Share this Post
We love a good Halloween-themed read aloud, with or without caramel apples and candy corn. There are so many fang-tastic new picture books about ghosts and ghouls and things that go BOO in the night – but we wondered where the authors of today’s monstrous stories got their spooky start. Here, 10 modern picture book authors share memories of the creepy reads that gave them goosebumps when they were kids.
Anne Marie Pace, author of Vampirina Ballerina recalls “the books that caused me sleepless nights as a child were The Haunted Cove and The Treasure of Kilvarra, both by Elizabeth Baldwin Hazelton. I got them in a school book order. I reread The Haunted Cove several times in spite of the skeleton in the urn in the secret tunnel, but I only read the other book once. Once was enough. Eep!”
Sue Lowell Gallion, author of Pug and Pig Trick or Treat says “my sister and I regularly terrified ourselves with a book of Norwegian fairy tales with stark black and white illustrations. Then we’d frighten our younger cousins with our imitations of the fearsome draug racing across stormy seas in half of a boat. Pug & Pig Trick-or-Treat is a bit less dark!” It wasn’t easy, but Sue tracked down the book – Norwegian Fairy Tales chosen and illustrated by Girt Strindberg.
Robin Newman, author of Hildie Bitterpickles Needs Her Sleep says “the spookiest story that I recall from childood that to this day still gives me the willies is the old folktale about the girl with the ribbon around her neck.” The story she’s referring to was popularized in the 1980’s as part of In a Dark, Dark Room and Other Scary Stories retold by Alvin Schwartz with illustrations by Dirk Zimmer.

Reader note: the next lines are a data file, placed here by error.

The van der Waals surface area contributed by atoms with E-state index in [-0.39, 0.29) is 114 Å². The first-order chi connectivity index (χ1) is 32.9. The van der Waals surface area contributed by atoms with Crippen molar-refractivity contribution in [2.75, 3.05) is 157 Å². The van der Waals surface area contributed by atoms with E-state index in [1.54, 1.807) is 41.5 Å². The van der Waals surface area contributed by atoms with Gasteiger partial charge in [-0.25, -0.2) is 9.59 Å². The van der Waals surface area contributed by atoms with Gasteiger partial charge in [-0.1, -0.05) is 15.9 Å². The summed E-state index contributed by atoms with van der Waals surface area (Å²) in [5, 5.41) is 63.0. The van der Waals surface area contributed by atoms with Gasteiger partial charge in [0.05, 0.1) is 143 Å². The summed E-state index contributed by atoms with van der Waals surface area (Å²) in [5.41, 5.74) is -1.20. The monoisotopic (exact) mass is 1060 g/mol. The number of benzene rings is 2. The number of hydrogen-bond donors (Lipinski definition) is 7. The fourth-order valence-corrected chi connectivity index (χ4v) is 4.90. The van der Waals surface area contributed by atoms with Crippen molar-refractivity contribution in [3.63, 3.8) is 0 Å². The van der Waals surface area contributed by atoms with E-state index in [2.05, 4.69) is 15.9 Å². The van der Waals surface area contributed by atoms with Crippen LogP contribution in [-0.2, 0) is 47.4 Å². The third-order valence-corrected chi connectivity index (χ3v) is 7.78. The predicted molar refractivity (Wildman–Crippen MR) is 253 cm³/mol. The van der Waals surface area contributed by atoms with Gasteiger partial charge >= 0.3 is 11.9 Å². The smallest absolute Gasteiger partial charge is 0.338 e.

Joy Keller, author of Monster Trucks says Roald Dahl’s Charlie and the Chocolate Factory scared her as a child. “A group of kids visits a mysterious chocolate factory, and one by one they fall victims to terrible accidents. Sounds like the premise of a horror film, doesn’t it? As a kid, I wasn’t quite sure how the story made me feel, but even then I could appreciate Dahl’s dark mix of humor and creepiness.”
Kelly DiPucchio, author of Zombie in Love didn’t read a lot of scary stories when she was little. “One book I definitely remember is Old Black Witch by Wende and Henry Devlin. The book had a recipe for Bewitching Blueberry Pancakes in it which included a magic spell. As a kid, I thought this was extraordinarily cool and I remember what a thrill it was whenever we’d make the magical pancakes.”
Tammi Sauer, author of Mostly Monsterly says “While I wasn’t a child when My Working Mom by Peter Glassman and Tedd Arnold came out, I was a brand new library media specialist. I loved that if the story is shared without showing the art, the book can be about any working mom, but, if the pictures are shared, it’s clear this working mom is a fabulous witch. Spooktacular!”
Samantha Berger, author of Monster’s New Undies finds Snow White and the Seven Dwarfs: A Tale from the Brothers Grimm by Randall Jarrell and Nancy Ekholm Burkert to be super spooky. “One, because what mother is inspired to name her daughter after the sight of blood in the fresh snow? Shudder. And two, because a man sees a woman in a glass coffin he believes is dead, and his response is to make out with her without consent! If that’s not creepy, I don’t know what is.” Sam wishes you all a Happy Halloween, and advises you not to “smooch on any dead people.”
This one is kind of cheating, because Rebecca Green, author/illustrator of How To Make Friends With a Ghost, already listed five of her childhood spooky favorites in an interview with Betsy Bird at School Library Journal. Leo, A Ghost Story, by Mac Barnett and Christian Robinson, is just one of them.
Tara Lazar, author of The Monstore, remembers being creeped out by the Dr. Seuss story, What Was I Scared Of? Lazar had a few questions. “Why was a pair of pants all alone? How were they walking by themselves? And worst of all–WHY WERE THEY GREEN? Who’s fashion choice was that???” Sends a shiver down your spine, doesn’t it?